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Sea surface temperature dictates movement and habitat connectivity of Atlantic cod in a coastal fjord system

Journal article
Authors T. A. B. Staveley
D. M. P. Jacoby
D. Perry
F. van der Meijs
I. Lagenfelt
M. Cremle
Martin Gullström
Published in Ecology and Evolution
Volume 9
Issue 16
Pages 9076-9086
ISSN 2045-7758
Publication year 2019
Published at Department of Biological and Environmental Sciences
Pages 9076-9086
Language en
Keywords acoustic telemetry, coastal seascape ecology, fish movement, network analysis, seagrass habitat, gadus-morhua, population connectivity, marine nurseries, network, analysis, fish, identification, conservation, complexity, management, estuarine, Environmental Sciences & Ecology, Evolutionary Biology
Subject categories Environmental Sciences, Oceanography, Hydrology, Water Resources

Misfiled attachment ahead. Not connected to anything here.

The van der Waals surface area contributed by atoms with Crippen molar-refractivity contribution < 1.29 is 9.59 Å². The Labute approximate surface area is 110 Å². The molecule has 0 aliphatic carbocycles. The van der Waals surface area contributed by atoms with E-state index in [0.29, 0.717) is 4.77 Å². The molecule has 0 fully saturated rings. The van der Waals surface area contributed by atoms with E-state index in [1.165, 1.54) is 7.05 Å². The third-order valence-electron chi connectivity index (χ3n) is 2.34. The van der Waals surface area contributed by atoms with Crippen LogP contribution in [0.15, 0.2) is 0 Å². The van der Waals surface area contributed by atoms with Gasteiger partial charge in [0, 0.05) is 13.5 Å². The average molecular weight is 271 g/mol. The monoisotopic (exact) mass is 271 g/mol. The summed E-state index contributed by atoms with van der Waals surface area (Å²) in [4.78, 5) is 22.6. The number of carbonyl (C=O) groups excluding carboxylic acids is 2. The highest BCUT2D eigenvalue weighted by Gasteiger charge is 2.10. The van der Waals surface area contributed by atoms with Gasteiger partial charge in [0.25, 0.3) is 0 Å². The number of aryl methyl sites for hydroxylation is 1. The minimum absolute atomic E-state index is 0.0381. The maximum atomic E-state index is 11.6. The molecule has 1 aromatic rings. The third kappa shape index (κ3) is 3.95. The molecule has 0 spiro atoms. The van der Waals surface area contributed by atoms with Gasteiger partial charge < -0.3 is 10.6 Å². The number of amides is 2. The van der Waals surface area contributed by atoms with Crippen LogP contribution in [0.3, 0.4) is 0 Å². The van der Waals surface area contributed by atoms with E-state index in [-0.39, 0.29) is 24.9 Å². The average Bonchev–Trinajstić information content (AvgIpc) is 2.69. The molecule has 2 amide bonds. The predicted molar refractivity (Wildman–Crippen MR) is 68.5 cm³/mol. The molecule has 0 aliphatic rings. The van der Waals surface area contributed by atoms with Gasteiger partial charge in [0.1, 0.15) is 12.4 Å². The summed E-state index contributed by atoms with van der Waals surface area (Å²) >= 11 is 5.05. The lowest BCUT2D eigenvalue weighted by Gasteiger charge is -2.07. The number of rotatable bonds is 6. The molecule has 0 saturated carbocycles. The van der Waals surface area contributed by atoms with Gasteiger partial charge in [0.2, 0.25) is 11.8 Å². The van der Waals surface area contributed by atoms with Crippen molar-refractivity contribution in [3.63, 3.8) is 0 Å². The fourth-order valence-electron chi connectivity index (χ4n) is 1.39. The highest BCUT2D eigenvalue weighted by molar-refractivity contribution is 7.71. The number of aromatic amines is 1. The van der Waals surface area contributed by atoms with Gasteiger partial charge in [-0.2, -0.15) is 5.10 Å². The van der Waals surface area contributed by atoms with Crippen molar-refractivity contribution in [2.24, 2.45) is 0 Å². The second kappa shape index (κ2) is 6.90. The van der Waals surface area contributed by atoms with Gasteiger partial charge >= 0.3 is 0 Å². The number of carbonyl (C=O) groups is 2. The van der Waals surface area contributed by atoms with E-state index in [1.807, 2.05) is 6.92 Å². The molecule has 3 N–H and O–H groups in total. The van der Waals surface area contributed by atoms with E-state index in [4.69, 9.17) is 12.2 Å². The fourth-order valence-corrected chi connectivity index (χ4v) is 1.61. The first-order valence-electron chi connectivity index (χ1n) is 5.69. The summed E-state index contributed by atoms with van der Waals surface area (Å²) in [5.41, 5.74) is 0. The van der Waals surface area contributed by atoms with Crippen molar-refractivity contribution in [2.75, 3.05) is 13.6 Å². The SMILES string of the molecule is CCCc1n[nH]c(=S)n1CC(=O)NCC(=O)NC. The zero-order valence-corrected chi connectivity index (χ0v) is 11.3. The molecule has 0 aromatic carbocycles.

While movements of organisms have been studied across a myriad of environments, information is often lacking regarding spatio-seasonal patterning in complex temperate coastal systems. Highly mobile fish form an integral part of marine food webs providing linkages within and among habitats, between patches of habitats, and at different life stages. We investigated how movement, activity, and connectivity patterns of Atlantic cod (Gadus morhua) are influenced by dynamic environmental conditions. Movement patterns of 39 juvenile and subadult Atlantic cod were assessed in two coastal sites in the Swedish Skagerrak for 5 months. We used passive acoustic telemetry and network analysis to assess seasonal and spatial movement patterns of cod and their relationships to different environmental factors, using statistical correlations, analysis of recurrent spatial motifs, and generalized linear mixed models. Temperature, in combination with physical barriers, precludes significant connectivity (complex motifs) within the system. Sea surface temperature had a strong influence on connectivity (node strength, degree, and motif frequency), where changes from warmer summer waters to colder winter waters significantly reduced movement activity of fish. As the seasons changed, movement of fish gradually decreased from large-scale (km) linkages in the summer to more localized movement patterns in the winter (limited to 100s m). Certain localized areas, however, were identified as important for connectivity throughout the whole study period, likely due to these multiple-habitat areas fulfilling functions required for foraging and shelter. This study provides new knowledge regarding inshore movement dynamics of juvenile and subadult Atlantic cod that use complex, coastal fjord systems. The findings show that connectivity, seasonal patterns in particular, should be carefully considered when selecting conservation areas to promote marine stewardship.

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